Tuesday, November 6, 2012

The Great Debate: Butchering Chickens

It is quite humerous to me the opinions that people have about our purchase of fertilized chicken eggs.   I work with a majority of men and they loved hearing about the fertiliezd eggs that we got; however, opinions started flying as soon as I mentioned what we plan on doing with some of the chickens.    

Take Gentleman #1:  His wife is a vegan: He is not. Together, they adore animals and do not believe in animal cruelty (neither do I!).  Please note: this gentleman eats meat.

Gentleman #2: Just read a book about a plant-based diet entitled The China Study and converted his ways from a meat-loving carnivor to a (mainly) vegetarian diet.  He has had this new way of eating for two months with a couple of meatatarian slipups now and again.

Both gentlemen have been giving me a hard time about our plans to butcher some of our chickens.  Gentleman #1 argues that it is not humane to butcher a chicken.  While trying to defend myself about how slaughterhouses work with the meat he purchases from the grocery store, he rebuttled with an “ignorance is bliss” type of attitude.  I find this completely hypocritical.

Gentleman #2 gives me a hard time about eating meat in general, stating that it will be the death of me and that humans were not meant to eat meat.  Again, this is his opinion.  And as the saying goes, “Opinions are like…*

 My opinion:

{I am not saying that my opinion is the proper opinion to have; however, it is something that my husband and I strongly believe is right for us.}  

We do not want a lot of chickens running around our yard and I will not tollerate several roo’s pecking each other to death.  Our current chicken area is over a quarter of an acre where the chickens can roam and eat bugs as they please.  I like knowing that our food source is able to run free and I dlike knowing what they are consuming.  There are no cages to keep them in or horomones fed to our chickens to bulk them up.  They are a la natural, and I feel that we give them a great life here on the homestead.  Did you know that chicken bought at the store is generally butchered between the ages of 35 days and 45 days old?  I remember what our chicks looked like at a month old, and they werent a fraction of the size of the chicken breasts that I purchased from the store.  Our chickens will not have to deal with being bulked up for slaughter, as we can patiently wait for our chickens to mature naturally before getting ready to butcher them.

3-4 week old chick
I know our chickens are happy.  They run up to me when I go into the back yard and will eat goodies (cracked corn or kitchen scraps) out of my hand.  I find them running around free-range at 6 in the morning and sometimes I see them roaming around at 9:00 at night when I take the puppy out to go potty before bed.  I feel that the environment we provide for our chickens is the best possible atmosphere for them to have to live out their happy, healthy lives!!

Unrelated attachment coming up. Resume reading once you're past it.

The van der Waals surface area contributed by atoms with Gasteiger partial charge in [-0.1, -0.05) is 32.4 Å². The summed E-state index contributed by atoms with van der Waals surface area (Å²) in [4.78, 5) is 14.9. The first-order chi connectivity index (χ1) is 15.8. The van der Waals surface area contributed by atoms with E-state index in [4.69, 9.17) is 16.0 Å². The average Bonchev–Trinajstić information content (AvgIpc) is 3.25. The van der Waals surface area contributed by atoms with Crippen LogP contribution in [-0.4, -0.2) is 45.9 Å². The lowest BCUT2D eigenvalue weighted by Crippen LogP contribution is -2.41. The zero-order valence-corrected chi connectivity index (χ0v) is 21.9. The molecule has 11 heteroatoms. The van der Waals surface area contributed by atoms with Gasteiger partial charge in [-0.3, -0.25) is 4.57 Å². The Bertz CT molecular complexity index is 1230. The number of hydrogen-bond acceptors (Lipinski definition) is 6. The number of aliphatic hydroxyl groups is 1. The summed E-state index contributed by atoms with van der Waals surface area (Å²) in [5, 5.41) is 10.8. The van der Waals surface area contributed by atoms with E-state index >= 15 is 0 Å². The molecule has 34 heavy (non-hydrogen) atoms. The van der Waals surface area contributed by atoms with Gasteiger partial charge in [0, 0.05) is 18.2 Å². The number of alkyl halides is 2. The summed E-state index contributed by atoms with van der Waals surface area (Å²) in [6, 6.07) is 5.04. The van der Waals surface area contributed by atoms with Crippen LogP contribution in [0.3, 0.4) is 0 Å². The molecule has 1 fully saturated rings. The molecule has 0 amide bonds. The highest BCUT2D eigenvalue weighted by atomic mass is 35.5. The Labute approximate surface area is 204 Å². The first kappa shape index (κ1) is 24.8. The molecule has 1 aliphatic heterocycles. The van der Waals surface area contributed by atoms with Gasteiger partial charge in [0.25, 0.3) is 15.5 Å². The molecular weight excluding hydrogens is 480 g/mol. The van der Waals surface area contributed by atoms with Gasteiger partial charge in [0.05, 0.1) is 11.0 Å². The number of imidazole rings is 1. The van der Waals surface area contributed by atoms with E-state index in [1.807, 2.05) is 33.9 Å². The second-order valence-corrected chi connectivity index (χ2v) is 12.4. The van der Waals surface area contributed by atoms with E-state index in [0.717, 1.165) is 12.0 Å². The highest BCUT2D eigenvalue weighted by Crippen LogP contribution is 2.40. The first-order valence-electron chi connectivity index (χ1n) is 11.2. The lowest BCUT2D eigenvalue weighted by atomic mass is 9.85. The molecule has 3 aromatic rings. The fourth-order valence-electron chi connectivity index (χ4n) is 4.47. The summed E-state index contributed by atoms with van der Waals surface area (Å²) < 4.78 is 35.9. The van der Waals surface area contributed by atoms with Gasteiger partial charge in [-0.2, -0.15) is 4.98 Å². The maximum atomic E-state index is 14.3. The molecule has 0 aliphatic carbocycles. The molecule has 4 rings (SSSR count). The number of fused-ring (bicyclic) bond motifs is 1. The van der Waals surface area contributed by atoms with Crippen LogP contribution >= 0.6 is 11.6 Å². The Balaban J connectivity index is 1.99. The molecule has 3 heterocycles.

Please note: I am still not 100% sure we are able butcher the chickens ourselves, but we are not ruling it out.  We are researching methods of humanely butchering some of our flock.  I found this video of a way to humanely butcher a chicken.

These are three very different points of view on butchering chickens.  I am sure you have your own point of view on this topic and I would love to hear what you have to say about butchering chickens.  


*If you havent heard the saying, it is:
"Opinions are like a-holes. Everyone’s got one and  they all stink.”


  1. We were discussing this the other day- vegetarian diet. I'm not much of a meat eater but I do eat some, just not big chunks of it. My daughter/son are basically vegetarians. I think we can get by with a vegetarian diet if you are very well informed on nutrition and lead a non-active lifestyle. By this I mean we work in an office, have appliances to do our work, machinery, etc. If you had to work by hand, let's say construction, farming by hand (1800-early 1900s), live off grid doing hard labor- you need more calories and those are probably best achieved with meat. The raw foods advocates and some vegetarians/vegans don't get enough calories assuming they are not eating cake and donuts. I don't like hurting animals but we definitely process deer, purchase a hog and process our own meat, small game, etc. I think home raising and butchering is much more humane than big business meat. I would not worry too much about their opinions. Does your vegetarian friend wear leather or anything else made with animal byproducts? I'm not sure how you can be vegetarian (other than just preferring vegetables to meat) if you also use animal byproducts.

    1. Kathy,
      Thank you for the comment!
      My vegetarian friend does not wear anything leather; however, he eats meat sometimes, so I would have to say he's not a true, hard-core vegetarian. I would say he is MOSTLY a vegetarian.

      We are going to have to decide (soon) what we are going to do because as of this morning, one of the roo's is crowing like crazy. I dont want to be the reason our town bans chickens! :-)

      Thanks again for the comment! They are always appreciated.